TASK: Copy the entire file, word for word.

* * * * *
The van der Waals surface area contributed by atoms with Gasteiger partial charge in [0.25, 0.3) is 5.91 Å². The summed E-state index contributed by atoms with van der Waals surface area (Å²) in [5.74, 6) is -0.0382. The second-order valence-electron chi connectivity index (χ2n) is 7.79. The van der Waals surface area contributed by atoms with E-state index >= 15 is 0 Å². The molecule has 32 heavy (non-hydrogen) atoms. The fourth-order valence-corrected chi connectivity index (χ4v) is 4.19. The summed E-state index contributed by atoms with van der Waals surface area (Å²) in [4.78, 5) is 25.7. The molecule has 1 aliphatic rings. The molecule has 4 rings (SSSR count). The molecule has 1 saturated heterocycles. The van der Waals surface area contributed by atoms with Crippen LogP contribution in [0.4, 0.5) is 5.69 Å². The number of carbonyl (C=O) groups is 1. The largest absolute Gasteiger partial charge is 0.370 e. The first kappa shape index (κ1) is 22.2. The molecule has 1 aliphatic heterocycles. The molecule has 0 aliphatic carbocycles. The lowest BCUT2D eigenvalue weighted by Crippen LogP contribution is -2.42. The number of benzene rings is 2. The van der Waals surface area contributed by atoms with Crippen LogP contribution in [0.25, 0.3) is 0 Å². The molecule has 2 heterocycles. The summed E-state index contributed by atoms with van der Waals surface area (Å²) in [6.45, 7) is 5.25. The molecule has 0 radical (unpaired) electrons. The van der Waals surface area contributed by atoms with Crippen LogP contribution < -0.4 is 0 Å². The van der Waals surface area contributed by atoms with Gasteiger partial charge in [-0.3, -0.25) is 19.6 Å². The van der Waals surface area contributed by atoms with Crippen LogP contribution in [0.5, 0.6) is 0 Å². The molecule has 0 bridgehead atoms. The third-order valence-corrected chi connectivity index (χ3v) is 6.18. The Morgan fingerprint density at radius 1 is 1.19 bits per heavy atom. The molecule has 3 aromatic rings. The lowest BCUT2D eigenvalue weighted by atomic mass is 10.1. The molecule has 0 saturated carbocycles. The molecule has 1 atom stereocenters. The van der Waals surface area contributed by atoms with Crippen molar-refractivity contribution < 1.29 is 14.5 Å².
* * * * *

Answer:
The van der Waals surface area contributed by atoms with Gasteiger partial charge in [0.25, 0.3) is 5.91 Å². The summed E-state index contributed by atoms with van der Waals surface area (Å²) in [5.74, 6) is -0.0382. The second-order valence-electron chi connectivity index (χ2n) is 7.79. The van der Waals surface area contributed by atoms with E-state index >= 15 is 0 Å². The molecule has 32 heavy (non-hydrogen) atoms. The fourth-order valence-corrected chi connectivity index (χ4v) is 4.19. The summed E-state index contributed by atoms with van der Waals surface area (Å²) in [4.78, 5) is 25.7. The molecule has 1 aliphatic rings. The molecule has 4 rings (SSSR count). The molecule has 1 saturated heterocycles. The van der Waals surface area contributed by atoms with Crippen LogP contribution in [0.4, 0.5) is 5.69 Å². The number of carbonyl (C=O) groups is 1. The largest absolute Gasteiger partial charge is 0.370 e. The first kappa shape index (κ1) is 22.2. The molecule has 1 aliphatic heterocycles. The molecule has 0 aliphatic carbocycles. The lowest BCUT2D eigenvalue weighted by Crippen LogP contribution is -2.42. The number of benzene rings is 2. The van der Waals surface area contributed by atoms with Crippen LogP contribution in [0.25, 0.3) is 0 Å². The molecule has 2 heterocycles. The summed E-state index contributed by atoms with van der Waals surface area (Å²) in [6.45, 7) is 5.25. The molecule has 0 radical (unpaired) electrons. The van der Waals surface area contributed by atoms with Crippen LogP contribution < -0.4 is 0 Å². The van der Waals surface area contributed by atoms with Gasteiger partial charge in [-0.3, -0.25) is 19.6 Å². The van der Waals surface area contributed by atoms with Crippen LogP contribution in [0.5, 0.6) is 0 Å². The molecule has 0 bridgehead atoms. The third-order valence-corrected chi connectivity index (χ3v) is 6.18. The Morgan fingerprint density at radius 1 is 1.19 bits per heavy atom. The molecule has 3 aromatic rings. The lowest BCUT2D eigenvalue weighted by atomic mass is 10.1. The molecule has 0 saturated carbocycles. The molecule has 1 atom stereocenters. The van der Waals surface area contributed by atoms with Crippen molar-refractivity contribution < 1.29 is 14.5 Å².